REU Intern Katie Ebinger

Our REU interns are back at their respective colleges after a busy summer of independent research here at LUMCON. During their internship, they presented a project proposal, designed a scientific study and progressed through the “try-tweak-redo-repeat” process that is the scientific method! Each intern presented his or her research at a student symposium on August 11th, in Cocodrie.

Katie Ebinger is a rising junior at the University of Colorado – Boulder majoring in Ecology and Evolutionary Biology. She is an active member of her residence hall council and volunteers with EcoReps to bring more sustainable practices to residence halls on the CU campus. While working at a nature preserve near her home town of Palo Alto, CA, Katie discovered that restoration ecology would allow her to marry her desire to protect the planet with her love of being outdoors. Ecological restoration is defined as an “intentional activity that initiates or accelerates the recovery of an ecosystem with respects to its health, integrity and sustainability” (The Society of Ecological Restoration) and may include actions such as the removal of non-native species and weeds, reintroduction of native species, erosion control, and reforestation. In an effort to fully explore this field, Katie got a job in a lab on campus that studies how some plants have particular traits that make them effective tools for restoration.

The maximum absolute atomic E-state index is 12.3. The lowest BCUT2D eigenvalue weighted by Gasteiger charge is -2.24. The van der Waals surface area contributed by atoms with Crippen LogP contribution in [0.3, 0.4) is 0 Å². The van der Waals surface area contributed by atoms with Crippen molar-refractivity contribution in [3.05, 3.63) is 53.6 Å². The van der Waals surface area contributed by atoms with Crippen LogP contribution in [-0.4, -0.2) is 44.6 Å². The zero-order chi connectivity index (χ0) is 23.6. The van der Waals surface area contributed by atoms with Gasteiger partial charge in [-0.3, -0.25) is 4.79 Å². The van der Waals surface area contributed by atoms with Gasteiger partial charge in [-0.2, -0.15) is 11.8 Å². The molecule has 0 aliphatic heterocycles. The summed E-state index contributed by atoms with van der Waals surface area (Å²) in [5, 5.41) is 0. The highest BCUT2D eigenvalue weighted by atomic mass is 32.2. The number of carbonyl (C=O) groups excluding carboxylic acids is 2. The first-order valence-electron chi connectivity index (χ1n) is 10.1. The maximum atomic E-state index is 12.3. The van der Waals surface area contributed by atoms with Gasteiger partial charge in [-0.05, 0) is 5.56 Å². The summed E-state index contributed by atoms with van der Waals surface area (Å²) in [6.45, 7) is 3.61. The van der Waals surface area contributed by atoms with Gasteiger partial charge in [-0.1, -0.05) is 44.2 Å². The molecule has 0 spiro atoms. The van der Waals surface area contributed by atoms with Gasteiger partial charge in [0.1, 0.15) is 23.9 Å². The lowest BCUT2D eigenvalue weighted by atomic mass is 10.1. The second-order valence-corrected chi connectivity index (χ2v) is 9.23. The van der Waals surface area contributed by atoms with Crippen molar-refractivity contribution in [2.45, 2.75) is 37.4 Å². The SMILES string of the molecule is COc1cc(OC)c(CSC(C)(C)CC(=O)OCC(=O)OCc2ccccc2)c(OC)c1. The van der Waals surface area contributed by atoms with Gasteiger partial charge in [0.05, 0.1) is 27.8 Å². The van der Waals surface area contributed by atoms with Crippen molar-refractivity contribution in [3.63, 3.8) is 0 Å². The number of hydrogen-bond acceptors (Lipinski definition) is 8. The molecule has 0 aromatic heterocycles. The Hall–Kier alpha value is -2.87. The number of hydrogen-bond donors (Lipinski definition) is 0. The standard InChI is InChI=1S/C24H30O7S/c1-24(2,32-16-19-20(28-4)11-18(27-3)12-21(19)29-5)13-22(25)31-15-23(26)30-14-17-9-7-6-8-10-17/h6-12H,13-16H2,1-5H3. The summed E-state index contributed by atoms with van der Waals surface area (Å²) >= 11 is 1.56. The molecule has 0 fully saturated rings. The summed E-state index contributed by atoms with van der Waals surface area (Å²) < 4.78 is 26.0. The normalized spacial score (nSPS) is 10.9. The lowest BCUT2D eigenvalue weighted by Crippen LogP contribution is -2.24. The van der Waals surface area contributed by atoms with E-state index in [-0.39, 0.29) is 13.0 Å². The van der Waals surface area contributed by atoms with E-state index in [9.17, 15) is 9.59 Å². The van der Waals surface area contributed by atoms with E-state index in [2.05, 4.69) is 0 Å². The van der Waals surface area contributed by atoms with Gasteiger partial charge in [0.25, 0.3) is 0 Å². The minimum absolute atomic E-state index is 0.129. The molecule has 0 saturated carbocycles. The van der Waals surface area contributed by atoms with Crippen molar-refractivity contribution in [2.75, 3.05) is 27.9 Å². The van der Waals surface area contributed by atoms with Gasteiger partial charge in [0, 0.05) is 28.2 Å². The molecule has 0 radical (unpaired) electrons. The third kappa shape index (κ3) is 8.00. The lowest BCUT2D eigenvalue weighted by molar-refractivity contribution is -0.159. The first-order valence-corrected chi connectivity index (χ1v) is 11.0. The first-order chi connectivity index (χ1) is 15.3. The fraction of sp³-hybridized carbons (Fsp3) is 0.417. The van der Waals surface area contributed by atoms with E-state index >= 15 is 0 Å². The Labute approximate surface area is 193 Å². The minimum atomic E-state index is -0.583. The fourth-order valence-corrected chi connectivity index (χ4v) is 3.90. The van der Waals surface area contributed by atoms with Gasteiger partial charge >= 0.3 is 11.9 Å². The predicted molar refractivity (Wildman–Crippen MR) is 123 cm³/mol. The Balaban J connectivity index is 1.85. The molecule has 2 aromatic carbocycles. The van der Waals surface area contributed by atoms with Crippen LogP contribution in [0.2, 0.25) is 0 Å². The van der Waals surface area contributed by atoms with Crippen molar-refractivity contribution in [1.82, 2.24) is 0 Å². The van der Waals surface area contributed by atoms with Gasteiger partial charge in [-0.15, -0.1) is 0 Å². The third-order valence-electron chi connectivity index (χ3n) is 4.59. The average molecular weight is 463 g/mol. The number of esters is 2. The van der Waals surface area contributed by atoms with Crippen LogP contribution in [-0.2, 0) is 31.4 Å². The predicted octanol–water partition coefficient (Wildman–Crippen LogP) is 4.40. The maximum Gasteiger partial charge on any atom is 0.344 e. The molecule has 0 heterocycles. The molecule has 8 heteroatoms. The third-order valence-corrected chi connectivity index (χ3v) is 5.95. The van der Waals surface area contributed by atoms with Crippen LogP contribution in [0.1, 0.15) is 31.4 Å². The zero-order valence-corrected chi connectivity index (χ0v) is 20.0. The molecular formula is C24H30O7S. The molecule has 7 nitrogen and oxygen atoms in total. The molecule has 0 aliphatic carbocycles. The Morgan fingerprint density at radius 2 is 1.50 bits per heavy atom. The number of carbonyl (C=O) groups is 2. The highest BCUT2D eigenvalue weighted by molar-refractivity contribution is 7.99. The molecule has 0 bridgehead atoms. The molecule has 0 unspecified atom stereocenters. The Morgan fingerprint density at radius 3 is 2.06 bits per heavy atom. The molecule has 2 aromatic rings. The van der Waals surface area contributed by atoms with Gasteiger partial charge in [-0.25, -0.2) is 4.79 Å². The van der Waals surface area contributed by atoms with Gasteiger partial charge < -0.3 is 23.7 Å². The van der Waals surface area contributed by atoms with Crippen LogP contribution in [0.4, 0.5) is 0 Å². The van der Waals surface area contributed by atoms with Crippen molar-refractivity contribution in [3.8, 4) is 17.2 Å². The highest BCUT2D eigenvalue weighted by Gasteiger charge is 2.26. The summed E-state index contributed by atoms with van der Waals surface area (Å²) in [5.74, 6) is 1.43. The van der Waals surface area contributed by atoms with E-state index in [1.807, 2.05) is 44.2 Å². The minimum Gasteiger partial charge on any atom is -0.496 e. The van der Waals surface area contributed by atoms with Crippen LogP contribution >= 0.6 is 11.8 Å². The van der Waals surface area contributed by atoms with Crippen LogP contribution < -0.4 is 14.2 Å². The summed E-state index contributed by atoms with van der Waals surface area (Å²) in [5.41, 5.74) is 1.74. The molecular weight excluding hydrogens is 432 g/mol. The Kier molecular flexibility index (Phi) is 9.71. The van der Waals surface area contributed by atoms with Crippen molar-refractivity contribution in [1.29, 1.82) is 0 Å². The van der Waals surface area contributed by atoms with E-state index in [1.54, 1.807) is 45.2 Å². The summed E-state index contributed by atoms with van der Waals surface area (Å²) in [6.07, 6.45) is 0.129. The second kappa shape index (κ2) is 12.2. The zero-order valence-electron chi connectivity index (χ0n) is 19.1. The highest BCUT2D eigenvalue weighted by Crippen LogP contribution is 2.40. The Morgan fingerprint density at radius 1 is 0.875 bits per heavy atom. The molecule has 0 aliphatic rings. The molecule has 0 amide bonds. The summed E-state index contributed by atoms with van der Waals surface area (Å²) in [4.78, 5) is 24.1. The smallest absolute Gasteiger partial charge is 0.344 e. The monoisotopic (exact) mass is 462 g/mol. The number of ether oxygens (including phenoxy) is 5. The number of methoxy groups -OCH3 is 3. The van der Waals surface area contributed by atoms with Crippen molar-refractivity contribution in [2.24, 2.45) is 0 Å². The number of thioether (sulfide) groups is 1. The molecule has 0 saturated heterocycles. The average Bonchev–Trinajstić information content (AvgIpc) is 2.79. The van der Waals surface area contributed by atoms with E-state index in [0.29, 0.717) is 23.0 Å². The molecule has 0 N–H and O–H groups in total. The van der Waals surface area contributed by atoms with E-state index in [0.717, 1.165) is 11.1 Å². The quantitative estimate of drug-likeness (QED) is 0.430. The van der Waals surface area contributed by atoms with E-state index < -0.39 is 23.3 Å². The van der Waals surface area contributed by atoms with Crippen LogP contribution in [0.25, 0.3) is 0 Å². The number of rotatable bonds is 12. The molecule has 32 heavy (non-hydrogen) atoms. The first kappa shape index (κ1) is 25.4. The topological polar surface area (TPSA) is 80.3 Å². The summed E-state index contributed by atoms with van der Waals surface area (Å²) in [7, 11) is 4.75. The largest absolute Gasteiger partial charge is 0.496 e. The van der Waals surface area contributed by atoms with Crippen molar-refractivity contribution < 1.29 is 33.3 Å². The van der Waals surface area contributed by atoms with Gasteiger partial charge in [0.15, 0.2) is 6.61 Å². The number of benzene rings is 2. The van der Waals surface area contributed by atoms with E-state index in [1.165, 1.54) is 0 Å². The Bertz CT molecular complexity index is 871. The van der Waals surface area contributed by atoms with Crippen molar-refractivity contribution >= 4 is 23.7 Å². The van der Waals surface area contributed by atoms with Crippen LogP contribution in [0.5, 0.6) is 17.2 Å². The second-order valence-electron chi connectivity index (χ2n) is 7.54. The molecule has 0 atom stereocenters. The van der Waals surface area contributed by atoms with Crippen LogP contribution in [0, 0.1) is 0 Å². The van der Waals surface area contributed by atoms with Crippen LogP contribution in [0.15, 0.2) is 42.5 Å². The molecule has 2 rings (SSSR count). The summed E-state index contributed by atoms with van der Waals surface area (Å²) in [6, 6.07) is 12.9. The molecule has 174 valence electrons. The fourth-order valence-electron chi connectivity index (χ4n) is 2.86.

Katie on marsh edge
Katie and Dr. Roberts collecting samples along the marsh edge. Photo by Dr. Virginia Schutte.

Katie found the REU program through an ecology listserv called ECOLOG and applied to our program because of our unique location. “I chose LUMCON because I like how here, at the edge of the marsh, land mixes with the sea and the interconnectedness of all organisms is so evident,” she explained. Katie’s project involved Gulf ribbed mussels and their role in shoreline restoration. The thought is that mussels act as a stabilizing agent along marsh edges and are able to deposit key nutrients into the soil to promote plant growth and increase microbial abundance.  Under the mentorship of CWC co-PI Dr. Brian Roberts and his post-doc Dr. Ariella Chelsky, Katie hoped to gain perspective on what it means to be a research scientist and build confidence when conducting field and lab work. “Ultimately, I hope to conduct research in habitat restoration and continue the work of current scientists to make restoration more effective and feasible”.

ribbed mussel
Gulf ribbed mussel. Photo by Dr. Virginia Schutte.

When asked about her favorite aspect of being in Cocodrie, Katie said: “I love the scale of the landscape here. When it’s so open like this, it reminds me of the vastness of our planet.”

Look for more profiles here and on CWC and LUMCON social media!

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